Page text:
Non Governmental Organizations | NGOs India | NGOs in Bangalore | NGOs in India

The scenario in Indian Higher Education with respect to the four modes under GATS has been extensively
covered by Prof. Rupa Chanda of IIM Bangalore in her study on the implications of GATS for higher education
in India, which was presented on a Higher Education Summit, organized by FICCI in New Delhi on December
2, 2004. The highlights are as follows:
India’s Import Interests in Education Services
 Mode 1: Prospects for distance education and degrees from foreign academic institutions.
 Mode 2: Indian students studying in foreign universities (US, UK, Australia).
 Over 40,000 studying in US courses (This is more like 75,000 added per year).
 Several thousand in Europe.
 Mode 3: foreign institutions entering India through twinning and franchise arrangements.
 Indian students getting foreign degrees, doing professional courses at local branch campuses
of foreign institutions in India.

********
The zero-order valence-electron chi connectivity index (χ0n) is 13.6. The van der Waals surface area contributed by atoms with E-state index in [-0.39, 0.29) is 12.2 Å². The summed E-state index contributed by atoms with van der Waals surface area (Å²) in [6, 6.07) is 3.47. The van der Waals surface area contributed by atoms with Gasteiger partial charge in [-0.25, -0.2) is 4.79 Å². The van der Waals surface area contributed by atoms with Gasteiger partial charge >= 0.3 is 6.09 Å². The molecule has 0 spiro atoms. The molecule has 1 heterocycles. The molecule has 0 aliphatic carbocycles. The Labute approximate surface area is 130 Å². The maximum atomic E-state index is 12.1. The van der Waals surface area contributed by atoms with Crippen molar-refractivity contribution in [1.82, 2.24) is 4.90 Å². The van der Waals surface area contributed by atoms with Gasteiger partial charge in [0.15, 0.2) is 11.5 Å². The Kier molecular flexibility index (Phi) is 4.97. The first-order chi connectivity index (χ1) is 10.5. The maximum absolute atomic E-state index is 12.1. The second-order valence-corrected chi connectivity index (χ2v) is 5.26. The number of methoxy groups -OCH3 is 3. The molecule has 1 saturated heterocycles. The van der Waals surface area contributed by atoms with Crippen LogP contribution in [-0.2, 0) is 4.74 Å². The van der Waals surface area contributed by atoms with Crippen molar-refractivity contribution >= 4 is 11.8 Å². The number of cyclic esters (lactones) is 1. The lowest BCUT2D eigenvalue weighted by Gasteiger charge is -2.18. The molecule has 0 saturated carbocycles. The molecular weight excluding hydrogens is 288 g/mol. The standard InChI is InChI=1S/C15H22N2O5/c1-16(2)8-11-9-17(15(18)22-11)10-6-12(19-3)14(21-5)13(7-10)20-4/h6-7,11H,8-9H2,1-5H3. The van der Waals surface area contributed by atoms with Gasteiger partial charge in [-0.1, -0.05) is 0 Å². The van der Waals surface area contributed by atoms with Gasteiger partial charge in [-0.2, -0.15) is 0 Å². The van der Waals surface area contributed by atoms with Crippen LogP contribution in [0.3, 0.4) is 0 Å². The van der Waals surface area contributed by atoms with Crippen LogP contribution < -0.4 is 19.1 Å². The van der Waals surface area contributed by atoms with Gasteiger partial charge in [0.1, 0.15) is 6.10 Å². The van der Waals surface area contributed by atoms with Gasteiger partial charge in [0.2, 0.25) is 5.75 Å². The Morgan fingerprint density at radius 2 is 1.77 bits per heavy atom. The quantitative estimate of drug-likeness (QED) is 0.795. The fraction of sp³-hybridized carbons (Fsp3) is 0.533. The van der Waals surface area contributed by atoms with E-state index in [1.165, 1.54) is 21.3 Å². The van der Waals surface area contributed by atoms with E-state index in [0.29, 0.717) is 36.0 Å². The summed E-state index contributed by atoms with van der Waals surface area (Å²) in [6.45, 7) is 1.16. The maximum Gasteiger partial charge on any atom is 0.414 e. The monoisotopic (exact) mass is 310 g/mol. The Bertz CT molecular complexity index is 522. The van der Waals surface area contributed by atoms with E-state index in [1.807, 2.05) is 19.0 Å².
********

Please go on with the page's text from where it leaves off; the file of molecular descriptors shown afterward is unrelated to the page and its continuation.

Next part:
 UK-based Wigan and Leigh College.
 Indian School of Business tie-up with Kellogg, Wharton, and London Business
School.
 Western International University, Arizona.
 NIIT tie-up with ITT Educational Services, USA.
 Tata InfoTech tie-up with Hertfordshire University, UK.
 Mode 4: Foreign faculty and scholars teaching in India.
India’s Export Interests in Education Services
 Mode 1: Prospects for tele-education in management and executive training.
 Experience with distance learning, use of new technologies (IGNOU).

 Education process outsourcing with remote tutoring from India (along the lines of efforts by
Career Launcher, Educomp Datamatics etc.)
 Mode 2: Students from developing countries studying in Indian engineering and medical colleges.
 Around 5,500 students from neighbouring developing countries (2001).
 Exchange programmes and twinning arrangements.
 Mode 3: Setting up of overseas campuses, franchising by Indian institutions.
 MAHE, BITS, Central Institute of English and Foreign Languages.
 Over 100 CBSE schools abroad, catering to diaspora.
 Mode 4: Indian teachers, lecturers teaching abroad in Middle East, Africa, researchers/scholars on
visiting arrangements abroad.
 Some 10,000 secondary school teachers overseas.
 Recruitment of Indian teachers in Maths, Science, English.
 Potential as a regional hub for exporting higher education services.

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